Maybe the bin is nobody's? But it must be somebody's because a van comes and empties it, not well and not often enough. The van has a symbol on the side but it is dark so you cannot see where it is from. The cleaner works for MegaClean Co. but he just cleans the bin when he is told. It is dark.

You are in a twisty local government maze. It is dark.

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Ten... sub-£100 mono laser printers

Chris Cartledge
Boffin

Re: Re: Electricity Consumption - a Real Cost

The TEC on the SUST-IT site is that given by the manuafacturer when registering the product for ENERGY STAR. It does measure the electricity consumption under a standard workload. The formula for number of pages printed is complex but can be found here:

http://www.energystar.gov/ia/partners/prod_development/revisions/downloads/img_equip/TEC_Test_Procedure4-21-06.pdf?12bb-aac8

and it does work out as high load for personal printers, I think. Most personal printers spend most of their time doing nothing and it is interesting to see the consumption for idle mode:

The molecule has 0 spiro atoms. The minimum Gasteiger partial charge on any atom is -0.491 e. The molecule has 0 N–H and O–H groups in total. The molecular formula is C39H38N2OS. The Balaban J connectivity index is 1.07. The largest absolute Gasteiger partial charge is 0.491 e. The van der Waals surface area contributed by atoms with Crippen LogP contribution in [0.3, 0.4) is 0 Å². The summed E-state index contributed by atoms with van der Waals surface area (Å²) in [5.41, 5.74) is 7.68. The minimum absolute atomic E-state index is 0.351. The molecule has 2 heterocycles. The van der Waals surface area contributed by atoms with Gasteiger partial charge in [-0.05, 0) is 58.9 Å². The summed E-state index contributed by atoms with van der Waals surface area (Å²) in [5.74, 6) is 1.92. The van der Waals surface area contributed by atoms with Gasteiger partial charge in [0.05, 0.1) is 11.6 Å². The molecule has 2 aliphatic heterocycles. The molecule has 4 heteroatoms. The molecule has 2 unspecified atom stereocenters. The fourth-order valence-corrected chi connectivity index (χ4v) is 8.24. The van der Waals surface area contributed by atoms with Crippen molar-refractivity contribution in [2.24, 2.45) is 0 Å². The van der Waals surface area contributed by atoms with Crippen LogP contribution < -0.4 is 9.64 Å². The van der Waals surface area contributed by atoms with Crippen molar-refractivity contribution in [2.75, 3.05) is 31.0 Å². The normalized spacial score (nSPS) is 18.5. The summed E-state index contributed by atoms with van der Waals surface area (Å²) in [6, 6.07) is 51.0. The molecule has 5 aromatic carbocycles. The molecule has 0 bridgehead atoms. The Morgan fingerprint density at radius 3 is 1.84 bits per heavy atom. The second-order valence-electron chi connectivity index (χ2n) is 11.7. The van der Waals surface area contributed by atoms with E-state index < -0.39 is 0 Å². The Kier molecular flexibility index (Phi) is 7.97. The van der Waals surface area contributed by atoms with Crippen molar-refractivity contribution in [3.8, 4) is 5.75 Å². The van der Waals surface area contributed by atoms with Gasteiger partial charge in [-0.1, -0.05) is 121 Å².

Brother HL-2130 0.8W

Brother HL-2250DN 0.9W

Epson Aculaser M1200 8W

HP LaserJet Pro P1102w 2.7W

So the Epson is costing about £10 per year just to leave plugged into a live socket!

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Chris Cartledge
Boffin

Electricity Consumption - a Real Cost

It is a great pity that no information on electricity costs is given. These are significant, particuarly when compared to a low capital costs, as is shown by the Typical Energy Consumption (TEC) for the four printers that are listed on:

http://www.sust-it.net/

On a UK average electricity tariff for 2011, these costs are:

Brother HL-2130 £32.24

Brother HL-2250DN £35.83

Epson Aculaser M1200 £40.68

HP LaserJet Pro P1102w £16.05

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Chrome passes Firefox in global browser share

Chris Cartledge

Where are the phones?

Is this only about desktops? How are smart phone browsers (and apps) factored in? Is phone access not yet significant yet?

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Ubuntu republic riven by damaging civil wars

Chris Cartledge

Unity-2D

Unity is slow, but happily Unity-2D is much quicker, indeed almost lightweight. However I hope they do something about the usability which is very poor when you have multiple windows open for the same application. LibreOffice integrates particularly badly with some files appearing under a generic Office symbol instead of Writer, Calc or Impress as others do.